When Afghan President Hamid Karzai finally appointed new members to the country's top human rights watchdog last month, it was meant to end a long period of limbo for a body that had lost five of its members. Instead, the president's appointments have sparked an uproar in the rights community, both in Afghanistan and abroad.
The president was expected to consult civil society leaders and select commissioners based on their political impartiality and track record of defending human rights. Instead, Karzai sidestepped the public and promoted a former Taliban official, a retired police general, and a former lawmaker linked to a fundamentalist political party to the Afghanistan Independent Human Rights Commission (AIHRC), the presidentially appointed watchdog.
The move is just the latest in a string of developments in Afghanistan that some say have threatened to undo progress on human rights, including fragile gains made by women. Afghan and Western activists fear that with international scrutiny fading as foreign forces plan their exit from Afghanistan, rights will come under threat from powerful conservative and religious circles in the country.
Karzai’s new appointments were a prominent topic as international donors met with Afghan officials on July 3 to assess whether Kabul has lived up to the mutually-agreed-upon targets on defending human rights, tackling corruption, and promoting good governance, known as the Tokyo Mutual Accountability Framework. At least $16 billion in development aid is dependent on Kabul meeting those standards.
Foreign donors are expected to conclude that Kabul has fallen short on most of its commitments.
The agreement obliges Kabul to uphold the effectiveness and independence of the AIHRC, an internationally funded body that has been central to the West's efforts to promote human rights and investigate violations in Afghanistan.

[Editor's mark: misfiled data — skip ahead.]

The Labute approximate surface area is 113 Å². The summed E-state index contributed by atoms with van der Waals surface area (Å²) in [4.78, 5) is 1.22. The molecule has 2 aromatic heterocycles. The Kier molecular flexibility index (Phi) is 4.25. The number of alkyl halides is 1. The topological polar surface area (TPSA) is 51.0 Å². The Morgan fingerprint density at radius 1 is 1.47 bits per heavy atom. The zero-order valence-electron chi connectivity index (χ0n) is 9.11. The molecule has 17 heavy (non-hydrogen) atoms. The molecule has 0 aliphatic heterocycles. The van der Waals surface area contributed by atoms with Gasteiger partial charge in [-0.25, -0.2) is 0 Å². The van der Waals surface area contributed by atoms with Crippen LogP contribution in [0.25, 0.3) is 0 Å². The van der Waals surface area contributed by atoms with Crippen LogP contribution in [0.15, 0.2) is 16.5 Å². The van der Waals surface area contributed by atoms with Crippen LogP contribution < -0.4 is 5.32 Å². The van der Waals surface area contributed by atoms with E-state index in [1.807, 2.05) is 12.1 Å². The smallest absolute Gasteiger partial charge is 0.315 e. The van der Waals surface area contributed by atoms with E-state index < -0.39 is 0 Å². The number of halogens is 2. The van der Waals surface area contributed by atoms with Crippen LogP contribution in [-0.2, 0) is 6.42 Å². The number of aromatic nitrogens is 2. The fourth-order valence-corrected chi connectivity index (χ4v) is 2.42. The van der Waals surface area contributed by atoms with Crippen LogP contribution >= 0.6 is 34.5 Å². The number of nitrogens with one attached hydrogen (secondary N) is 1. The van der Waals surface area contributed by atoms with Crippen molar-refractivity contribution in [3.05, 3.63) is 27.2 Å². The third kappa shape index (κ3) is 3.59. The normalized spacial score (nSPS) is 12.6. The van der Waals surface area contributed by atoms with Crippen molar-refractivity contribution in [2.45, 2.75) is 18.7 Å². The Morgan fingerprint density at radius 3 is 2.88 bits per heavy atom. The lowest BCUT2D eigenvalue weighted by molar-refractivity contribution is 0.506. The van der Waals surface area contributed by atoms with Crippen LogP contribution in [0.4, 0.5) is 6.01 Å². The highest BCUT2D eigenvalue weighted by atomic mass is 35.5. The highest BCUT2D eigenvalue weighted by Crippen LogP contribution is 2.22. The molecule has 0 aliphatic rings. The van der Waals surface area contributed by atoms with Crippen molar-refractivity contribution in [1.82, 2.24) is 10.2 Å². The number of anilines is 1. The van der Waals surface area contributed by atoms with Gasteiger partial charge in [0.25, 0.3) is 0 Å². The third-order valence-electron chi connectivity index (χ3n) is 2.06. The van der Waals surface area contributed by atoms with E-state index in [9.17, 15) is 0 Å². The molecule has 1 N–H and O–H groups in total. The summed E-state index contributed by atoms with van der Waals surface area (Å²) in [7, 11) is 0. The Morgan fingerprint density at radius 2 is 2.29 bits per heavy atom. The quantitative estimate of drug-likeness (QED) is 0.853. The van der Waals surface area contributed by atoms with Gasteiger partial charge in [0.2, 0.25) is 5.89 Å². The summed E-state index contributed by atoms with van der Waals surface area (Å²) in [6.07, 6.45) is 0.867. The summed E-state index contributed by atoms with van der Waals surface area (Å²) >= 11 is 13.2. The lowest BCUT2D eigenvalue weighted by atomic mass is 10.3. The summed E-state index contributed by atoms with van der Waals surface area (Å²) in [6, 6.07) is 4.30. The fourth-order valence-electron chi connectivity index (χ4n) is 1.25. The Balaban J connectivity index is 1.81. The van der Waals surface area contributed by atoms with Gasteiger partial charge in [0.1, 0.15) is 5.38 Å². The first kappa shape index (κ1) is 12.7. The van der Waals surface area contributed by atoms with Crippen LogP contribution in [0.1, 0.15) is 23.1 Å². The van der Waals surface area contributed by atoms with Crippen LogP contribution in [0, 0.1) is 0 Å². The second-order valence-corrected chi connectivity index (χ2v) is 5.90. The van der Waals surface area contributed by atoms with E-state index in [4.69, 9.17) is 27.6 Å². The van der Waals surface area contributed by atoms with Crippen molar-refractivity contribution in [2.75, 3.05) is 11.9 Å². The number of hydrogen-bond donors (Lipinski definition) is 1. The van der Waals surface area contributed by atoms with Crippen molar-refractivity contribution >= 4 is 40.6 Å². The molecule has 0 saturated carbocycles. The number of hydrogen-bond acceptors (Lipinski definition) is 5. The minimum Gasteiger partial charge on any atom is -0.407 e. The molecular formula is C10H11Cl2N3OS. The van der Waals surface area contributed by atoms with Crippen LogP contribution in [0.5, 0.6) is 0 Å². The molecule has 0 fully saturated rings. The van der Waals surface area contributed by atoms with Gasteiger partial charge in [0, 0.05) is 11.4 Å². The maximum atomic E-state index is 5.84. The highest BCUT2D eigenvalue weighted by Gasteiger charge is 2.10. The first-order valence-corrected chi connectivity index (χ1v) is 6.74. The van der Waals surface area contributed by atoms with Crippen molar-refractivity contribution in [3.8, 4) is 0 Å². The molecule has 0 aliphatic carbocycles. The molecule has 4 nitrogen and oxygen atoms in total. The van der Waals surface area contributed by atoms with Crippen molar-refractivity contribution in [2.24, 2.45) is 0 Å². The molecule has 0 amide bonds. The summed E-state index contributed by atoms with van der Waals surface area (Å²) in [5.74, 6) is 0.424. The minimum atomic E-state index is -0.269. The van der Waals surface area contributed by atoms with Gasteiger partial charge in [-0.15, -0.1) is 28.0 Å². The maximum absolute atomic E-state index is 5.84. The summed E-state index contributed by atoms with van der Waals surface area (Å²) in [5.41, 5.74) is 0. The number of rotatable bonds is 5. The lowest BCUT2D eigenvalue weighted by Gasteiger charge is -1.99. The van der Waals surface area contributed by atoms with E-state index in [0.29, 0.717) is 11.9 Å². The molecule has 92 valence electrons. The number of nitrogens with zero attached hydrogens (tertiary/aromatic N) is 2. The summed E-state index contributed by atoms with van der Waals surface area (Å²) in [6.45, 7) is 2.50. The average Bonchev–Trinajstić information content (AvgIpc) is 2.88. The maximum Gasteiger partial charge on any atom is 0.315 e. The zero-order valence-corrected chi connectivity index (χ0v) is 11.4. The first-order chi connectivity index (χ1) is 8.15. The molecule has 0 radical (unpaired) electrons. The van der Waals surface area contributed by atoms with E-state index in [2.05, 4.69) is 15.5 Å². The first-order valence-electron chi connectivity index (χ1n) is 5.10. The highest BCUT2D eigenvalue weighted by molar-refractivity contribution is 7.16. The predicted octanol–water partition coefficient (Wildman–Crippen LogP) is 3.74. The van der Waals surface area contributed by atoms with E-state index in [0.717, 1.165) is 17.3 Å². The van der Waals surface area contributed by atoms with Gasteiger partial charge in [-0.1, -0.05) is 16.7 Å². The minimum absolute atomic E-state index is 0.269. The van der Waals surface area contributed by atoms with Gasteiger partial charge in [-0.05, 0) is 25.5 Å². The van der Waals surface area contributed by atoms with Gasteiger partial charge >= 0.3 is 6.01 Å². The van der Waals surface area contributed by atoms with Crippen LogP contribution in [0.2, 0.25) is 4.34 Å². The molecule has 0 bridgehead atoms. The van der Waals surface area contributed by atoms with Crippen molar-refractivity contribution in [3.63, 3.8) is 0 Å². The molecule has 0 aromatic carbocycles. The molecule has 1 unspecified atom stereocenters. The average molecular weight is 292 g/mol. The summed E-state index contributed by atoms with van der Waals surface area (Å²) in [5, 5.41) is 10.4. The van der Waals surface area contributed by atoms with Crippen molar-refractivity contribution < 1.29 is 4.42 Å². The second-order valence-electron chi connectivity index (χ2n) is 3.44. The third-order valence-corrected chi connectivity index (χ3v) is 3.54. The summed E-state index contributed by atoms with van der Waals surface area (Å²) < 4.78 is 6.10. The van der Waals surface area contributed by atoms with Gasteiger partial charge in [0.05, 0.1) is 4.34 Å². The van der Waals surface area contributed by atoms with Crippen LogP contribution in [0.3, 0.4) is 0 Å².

Heather Barr, a senior Afghanistan researcher for Human Rights Watch, says Karzai's appointments, which she says will destroy the AIHRC, are a gross violation of those standards.
"[The appointments] drastically undermine the ability of the AIHRC to do its job," Barr says. "It also undermines the credibility of the AIHRC. We don't know about how these new commissioners are going to do their jobs, but we don't have any reason to have much confidence. But the implications are even broader than what impact it will have on human rights, especially if we look at the Tokyo Mutual Accountability Framework."
Karzai’s appointments came after a long period of limbo that had undermined the effectiveness of the AIHRC. One commissioner was killed in a suicide attack in 2011, three were dismissed directly by the president that same year, while another was forced out in 2012. None had been replaced until the new appointments were announced on June 16.
The three controversial figures are Mawlawi Abdul Rahman Hotak, a former Taliban official who worked in the former regime's Transport Ministry; General Ayub Asil Mangal, a four-star police general from southern Afghanistan; and Qadria Yazdanparast, a former lawmaker with close ties to the fundamentalist Jamiat-e-Islami political party that is dominated by former warlords and commanders of the former Northern Alliance.